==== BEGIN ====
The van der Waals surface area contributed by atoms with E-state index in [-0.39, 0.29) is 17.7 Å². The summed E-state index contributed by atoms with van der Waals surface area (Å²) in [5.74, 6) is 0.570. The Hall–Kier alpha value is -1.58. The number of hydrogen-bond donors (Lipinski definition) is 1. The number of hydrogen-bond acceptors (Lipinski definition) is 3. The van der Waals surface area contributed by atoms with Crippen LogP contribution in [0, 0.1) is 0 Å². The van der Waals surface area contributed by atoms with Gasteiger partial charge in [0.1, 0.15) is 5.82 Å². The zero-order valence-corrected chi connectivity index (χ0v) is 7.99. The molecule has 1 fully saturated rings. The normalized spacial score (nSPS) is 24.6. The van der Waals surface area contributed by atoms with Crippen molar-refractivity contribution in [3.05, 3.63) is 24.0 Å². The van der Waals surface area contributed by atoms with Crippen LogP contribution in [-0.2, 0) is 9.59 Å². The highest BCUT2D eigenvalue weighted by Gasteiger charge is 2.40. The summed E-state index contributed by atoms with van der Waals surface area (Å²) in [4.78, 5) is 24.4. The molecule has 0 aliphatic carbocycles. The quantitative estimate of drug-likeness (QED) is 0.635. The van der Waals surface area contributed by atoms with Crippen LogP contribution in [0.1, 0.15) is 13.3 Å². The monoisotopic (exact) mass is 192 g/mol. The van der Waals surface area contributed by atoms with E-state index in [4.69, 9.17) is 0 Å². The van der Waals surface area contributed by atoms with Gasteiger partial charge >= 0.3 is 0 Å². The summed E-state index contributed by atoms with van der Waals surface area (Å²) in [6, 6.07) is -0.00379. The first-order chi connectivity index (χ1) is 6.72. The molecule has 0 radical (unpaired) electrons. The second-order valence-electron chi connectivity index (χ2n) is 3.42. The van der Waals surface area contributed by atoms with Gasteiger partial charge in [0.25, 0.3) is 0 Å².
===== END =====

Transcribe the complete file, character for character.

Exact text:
The van der Waals surface area contributed by atoms with E-state index in [-0.39, 0.29) is 17.7 Å². The summed E-state index contributed by atoms with van der Waals surface area (Å²) in [5.74, 6) is 0.570. The Hall–Kier alpha value is -1.58. The number of hydrogen-bond donors (Lipinski definition) is 1. The number of hydrogen-bond acceptors (Lipinski definition) is 3. The van der Waals surface area contributed by atoms with Crippen LogP contribution in [0, 0.1) is 0 Å². The van der Waals surface area contributed by atoms with Gasteiger partial charge in [0.1, 0.15) is 5.82 Å². The zero-order valence-corrected chi connectivity index (χ0v) is 7.99. The molecule has 1 fully saturated rings. The normalized spacial score (nSPS) is 24.6. The van der Waals surface area contributed by atoms with Crippen molar-refractivity contribution in [3.05, 3.63) is 24.0 Å². The van der Waals surface area contributed by atoms with Crippen LogP contribution in [-0.2, 0) is 9.59 Å². The highest BCUT2D eigenvalue weighted by Gasteiger charge is 2.40. The summed E-state index contributed by atoms with van der Waals surface area (Å²) in [4.78, 5) is 24.4. The molecule has 0 aliphatic carbocycles. The quantitative estimate of drug-likeness (QED) is 0.635. The van der Waals surface area contributed by atoms with Crippen LogP contribution in [0.1, 0.15) is 13.3 Å². The monoisotopic (exact) mass is 192 g/mol. The van der Waals surface area contributed by atoms with E-state index in [4.69, 9.17) is 0 Å². The van der Waals surface area contributed by atoms with Gasteiger partial charge >= 0.3 is 0 Å². The summed E-state index contributed by atoms with van der Waals surface area (Å²) in [6, 6.07) is -0.00379. The first-order chi connectivity index (χ1) is 6.72. The molecule has 0 radical (unpaired) electrons. The second-order valence-electron chi connectivity index (χ2n) is 3.42. The van der Waals surface area contributed by atoms with Gasteiger partial charge in [0.25, 0.3) is 0 Å².